10 Years Ago: IT Circa August 2000

IT Circa August 2000

Ten years ago, the Nasdaq celebrated the end of August by crossing the 4,200 mark for the first time since July 17, 2000. In contrast, today, the NASDAQ is hovering around 2,130.

There were heady times for some, and a surge of "new economy" players were in the news. Still, old standbys like CA and Intel were in the news too. Here's a look at some familiar names ... and some that were just a flash in the pan.

Razorfish Reels In German Firm

Razorfish extended its global presence with its acquisition of Germany-based e-business integrator Medialab AG. The New York-based digital strategy firm obtained Medialab for its strategy consulting, back-end technology and advanced Web design work, said Razorfish Managing Director Karsten Xander (left). The deal was valued at roughly $9.4 million and included stock and cash.

Intel Embraces P2P

At the Intel Developer Forum, Intel set out to prove peer-to-peer networking was not just for Napster-like pirating of CDs.

"If you look under peer-to-peer, what you see are resources stretching across the Web," said Pat Gelsinger, (left), then-vice president and CTO of Intel's Architecture Group. "For example, it can allow distributed file sharing, and you no longer need a central server. Post a file, and it can be shared. Or it will allow CPU sharing. Intel will show how. We are no longer limited by the build-out of a server."

Gelsinger left Intel for EMC in 2009.

CA Founder Hands Over Reins To Kumar

Charles Wang, who built the $6.7 billion software giant acquisition by acquisition, announced that Sanjay Kumar, (left), would take over at the helm of Computer Associates. Wang remained as chairman and was aiming to direct his energy to finding technology or groups within CA to be spun off into new ventures.

The decision proved ill-fated when, six years later, Kumar was indicted on fraud charges. In 2008 he pled guilty to obstruction of justice and securities fraud charges. He was sentenced to 12 years in prison and fined $8 million for his role in a massive accounting fraud at Computer Associates.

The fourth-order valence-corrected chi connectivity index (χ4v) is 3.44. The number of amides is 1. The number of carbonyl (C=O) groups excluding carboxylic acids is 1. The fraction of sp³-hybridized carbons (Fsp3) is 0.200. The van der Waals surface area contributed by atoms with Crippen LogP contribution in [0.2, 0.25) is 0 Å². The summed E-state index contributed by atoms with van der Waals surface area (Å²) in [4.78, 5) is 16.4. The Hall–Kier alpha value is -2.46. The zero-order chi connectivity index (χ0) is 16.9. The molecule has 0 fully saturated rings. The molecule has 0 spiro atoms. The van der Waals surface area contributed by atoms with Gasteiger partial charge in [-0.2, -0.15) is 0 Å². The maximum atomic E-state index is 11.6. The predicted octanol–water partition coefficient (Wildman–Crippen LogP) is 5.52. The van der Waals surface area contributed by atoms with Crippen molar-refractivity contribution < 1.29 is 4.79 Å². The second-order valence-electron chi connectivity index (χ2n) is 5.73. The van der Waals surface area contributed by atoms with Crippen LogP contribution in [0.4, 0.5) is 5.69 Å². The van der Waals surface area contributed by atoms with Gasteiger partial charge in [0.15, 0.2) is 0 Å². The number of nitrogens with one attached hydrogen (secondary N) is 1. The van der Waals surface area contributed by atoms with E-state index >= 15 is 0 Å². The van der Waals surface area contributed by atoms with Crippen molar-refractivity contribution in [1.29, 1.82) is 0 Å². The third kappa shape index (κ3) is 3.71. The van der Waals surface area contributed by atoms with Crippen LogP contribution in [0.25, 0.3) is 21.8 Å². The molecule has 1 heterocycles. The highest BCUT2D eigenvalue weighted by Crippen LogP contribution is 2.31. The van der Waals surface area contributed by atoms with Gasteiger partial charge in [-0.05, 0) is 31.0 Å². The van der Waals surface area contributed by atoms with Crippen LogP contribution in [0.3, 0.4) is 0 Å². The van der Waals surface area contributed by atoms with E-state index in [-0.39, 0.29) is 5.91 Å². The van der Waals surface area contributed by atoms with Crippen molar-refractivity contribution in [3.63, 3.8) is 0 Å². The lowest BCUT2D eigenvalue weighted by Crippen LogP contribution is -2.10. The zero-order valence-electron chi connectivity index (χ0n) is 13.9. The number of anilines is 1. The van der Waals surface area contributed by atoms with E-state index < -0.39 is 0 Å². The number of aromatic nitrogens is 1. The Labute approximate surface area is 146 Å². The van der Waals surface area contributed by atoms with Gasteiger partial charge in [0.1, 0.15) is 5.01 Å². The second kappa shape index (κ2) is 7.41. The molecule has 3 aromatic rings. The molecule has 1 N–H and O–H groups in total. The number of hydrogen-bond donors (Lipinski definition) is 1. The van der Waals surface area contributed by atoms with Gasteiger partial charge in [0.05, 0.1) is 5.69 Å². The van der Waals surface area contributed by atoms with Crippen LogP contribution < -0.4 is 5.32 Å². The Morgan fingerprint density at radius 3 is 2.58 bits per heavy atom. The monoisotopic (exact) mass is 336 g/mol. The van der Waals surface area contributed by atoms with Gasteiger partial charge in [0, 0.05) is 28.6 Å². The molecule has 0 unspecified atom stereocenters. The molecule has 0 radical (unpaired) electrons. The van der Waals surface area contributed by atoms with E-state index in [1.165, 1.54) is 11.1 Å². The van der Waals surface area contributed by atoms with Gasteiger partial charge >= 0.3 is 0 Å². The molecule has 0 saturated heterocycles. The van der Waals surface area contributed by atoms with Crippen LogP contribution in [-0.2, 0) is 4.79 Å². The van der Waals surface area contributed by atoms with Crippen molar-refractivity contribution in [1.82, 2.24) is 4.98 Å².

Wyse Touts Thin Clients

Today, Jeff McNaught, (left), leads Wyse strategy, marketing and customer support activities and is, according to his company's Web site, "widely considered the most quoted spokesperson for thin computing in the world." Ten years ago, McNaught sat down for a live Web chat to discuss Wyse's thin-client push and the advantages of these slim devices over the traditional PC. By August 2000, Wyse thin-client sales had increased 30 percent each quarter for the previous nine months.

Bringing Joy To Startups

Bill Joy, (left), a co-founder of Sun Microsystems, was reported to have personally made several strategic investments in new economy ventures -- including Brightmail, Packet Design and Surgient Networks. He resigned from Sun as Chief Scientist in 2003.

At present, Joy continues to be a high-tech venture capitalist.

LogicTier Brings Home Gold

Start-up LogicTier was named the Official Internet Operations Sponsor and Supplier for the 2002 Olympic and Paralympic Winter Games. The internet infrastructure and outsourcing provider donated equipment, services and people. The 2002 Games were the first to enhance the viewing experience via the Internet. As Mitt Romney, then president of the Salt Lake Olympic Committee, said, "With the Internet, the Olympic experience will not be fed to you. You will be able to select the experience."

Romney (left) became Massachusetts governor in 2003 and a candidate for president in 2008, ultimately losing the Republican nomination to Arizona senator John McCain.

Five Months After Its Debut, MarchFirst Wrestles With Identity

In the almost 150 days since the company officially debuted, MarchFirst -- the single identity that emerged from the merger of Web integration and branding specialist USWeb/CKS, and solutions integrator Whitman-Hart -- generated a lot of talk. Not all was favorable.

MarchFirst's CEO Bob Bernard invited VARBusiness to attend a closed-door orientation meeting for employees, many of whom have seen their work lives turned upside down as the company reorganized and recast itself. The August 10 meeting was a mixture of theater, education and therapy.

MarchFirst's tenure was brief: Having opened its doors on March 1, 2000, it shut them on March 28, 2001. Bernard became the CEO of the reborn Whittman-Hart in 2003. He died of a heart attack in 2007.